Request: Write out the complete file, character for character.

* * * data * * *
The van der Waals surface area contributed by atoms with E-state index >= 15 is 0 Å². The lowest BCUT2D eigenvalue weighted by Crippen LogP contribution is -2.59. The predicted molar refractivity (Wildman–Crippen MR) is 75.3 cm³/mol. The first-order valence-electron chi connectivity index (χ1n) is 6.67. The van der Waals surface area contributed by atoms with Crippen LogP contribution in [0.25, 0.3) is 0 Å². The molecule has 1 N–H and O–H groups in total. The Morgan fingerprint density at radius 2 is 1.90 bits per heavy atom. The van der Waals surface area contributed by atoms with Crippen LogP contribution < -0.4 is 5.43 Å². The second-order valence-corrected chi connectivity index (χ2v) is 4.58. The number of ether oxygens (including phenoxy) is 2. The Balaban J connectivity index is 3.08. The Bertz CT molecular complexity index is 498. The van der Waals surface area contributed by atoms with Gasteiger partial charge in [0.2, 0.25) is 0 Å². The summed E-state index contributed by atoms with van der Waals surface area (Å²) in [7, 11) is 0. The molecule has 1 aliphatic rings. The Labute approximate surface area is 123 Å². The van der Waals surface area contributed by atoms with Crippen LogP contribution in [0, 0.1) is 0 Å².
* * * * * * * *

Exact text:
The van der Waals surface area contributed by atoms with E-state index >= 15 is 0 Å². The lowest BCUT2D eigenvalue weighted by Crippen LogP contribution is -2.59. The predicted molar refractivity (Wildman–Crippen MR) is 75.3 cm³/mol. The first-order valence-electron chi connectivity index (χ1n) is 6.67. The van der Waals surface area contributed by atoms with Crippen LogP contribution in [0.25, 0.3) is 0 Å². The molecule has 1 N–H and O–H groups in total. The Morgan fingerprint density at radius 2 is 1.90 bits per heavy atom. The van der Waals surface area contributed by atoms with Crippen LogP contribution < -0.4 is 5.43 Å². The second-order valence-corrected chi connectivity index (χ2v) is 4.58. The number of ether oxygens (including phenoxy) is 2. The Balaban J connectivity index is 3.08. The Bertz CT molecular complexity index is 498. The van der Waals surface area contributed by atoms with Gasteiger partial charge in [0.2, 0.25) is 0 Å². The summed E-state index contributed by atoms with van der Waals surface area (Å²) in [7, 11) is 0. The molecule has 1 aliphatic rings. The Labute approximate surface area is 123 Å². The van der Waals surface area contributed by atoms with Crippen LogP contribution in [0, 0.1) is 0 Å².